Colorado Governor Jared Polis and legislative leaders pledged increased wildfire-related investments, such as adding fire response equipment and training firefighters, after the blaze of Boulder County Forest last month. The Democratic governor has asked for about $75 million for such efforts, and the Democratic-led legislature has signaled it wants more.
Polis also wants to spend $425 million on electrifying bus and truck fleets, aerial and ground monitoring of oil and gas emissions, and more.
“From extreme flooding to mega-fires to seemingly endless ozone scares, the long-term health of our state is at stake. … We must do everything in our power to ensure that this n It’s not the new normal,” said Colorado Senate Majority Leader Steve Fenberg.
New Mexico Governor Michelle Lujan Grisham, a Democrat, has asked the state legislature to fund the creation of an “office of climate change,” with a staff of 15 and an initial budget of 2.5. millions of dollars.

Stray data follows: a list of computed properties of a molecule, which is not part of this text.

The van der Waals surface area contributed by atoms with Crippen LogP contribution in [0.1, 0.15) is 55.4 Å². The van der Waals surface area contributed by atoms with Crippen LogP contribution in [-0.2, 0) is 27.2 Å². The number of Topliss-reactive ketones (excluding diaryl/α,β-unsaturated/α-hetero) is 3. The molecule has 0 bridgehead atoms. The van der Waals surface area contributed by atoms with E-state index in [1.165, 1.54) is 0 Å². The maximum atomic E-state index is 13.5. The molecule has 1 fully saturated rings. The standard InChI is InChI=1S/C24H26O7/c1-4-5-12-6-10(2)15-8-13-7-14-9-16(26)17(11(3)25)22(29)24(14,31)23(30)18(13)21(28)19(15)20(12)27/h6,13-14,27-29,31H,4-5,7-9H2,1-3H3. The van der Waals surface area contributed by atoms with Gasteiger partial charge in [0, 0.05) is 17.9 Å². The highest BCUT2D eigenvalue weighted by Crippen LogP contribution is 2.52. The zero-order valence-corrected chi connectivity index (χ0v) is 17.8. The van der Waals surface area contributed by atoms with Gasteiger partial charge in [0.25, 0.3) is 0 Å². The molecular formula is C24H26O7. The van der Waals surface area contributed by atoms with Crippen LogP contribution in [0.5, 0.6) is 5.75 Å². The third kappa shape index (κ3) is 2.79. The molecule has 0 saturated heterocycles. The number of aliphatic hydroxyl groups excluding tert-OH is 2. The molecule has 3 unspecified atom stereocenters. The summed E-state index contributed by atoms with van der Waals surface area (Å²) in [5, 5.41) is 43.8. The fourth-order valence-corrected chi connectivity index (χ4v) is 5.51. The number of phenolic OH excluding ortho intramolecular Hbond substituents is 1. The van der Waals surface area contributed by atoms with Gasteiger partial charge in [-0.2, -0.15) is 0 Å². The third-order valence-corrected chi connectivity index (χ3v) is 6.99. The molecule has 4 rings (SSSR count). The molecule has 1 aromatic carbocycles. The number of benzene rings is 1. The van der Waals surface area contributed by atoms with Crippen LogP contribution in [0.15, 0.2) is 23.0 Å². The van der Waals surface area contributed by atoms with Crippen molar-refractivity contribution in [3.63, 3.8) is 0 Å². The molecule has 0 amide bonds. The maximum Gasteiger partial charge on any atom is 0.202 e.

This would implement pollution standards for vehicles and push the state’s economy to a point where as much carbon is taken out of the atmosphere as it is emitted. His administration offered limited details about the proposal.
Even as they prioritize climate initiatives, many governors balance those plans with the need to support their state’s current economy as it shifts away from reliance on fossil fuels. In New Mexico, oil and natural gas production reached an all-time high under the administration of Lujan Grisham. At least a quarter of the state’s general fund budget can be allocated to revenue from the petroleum and natural gas industries – guaranteeing public education, health care and other services.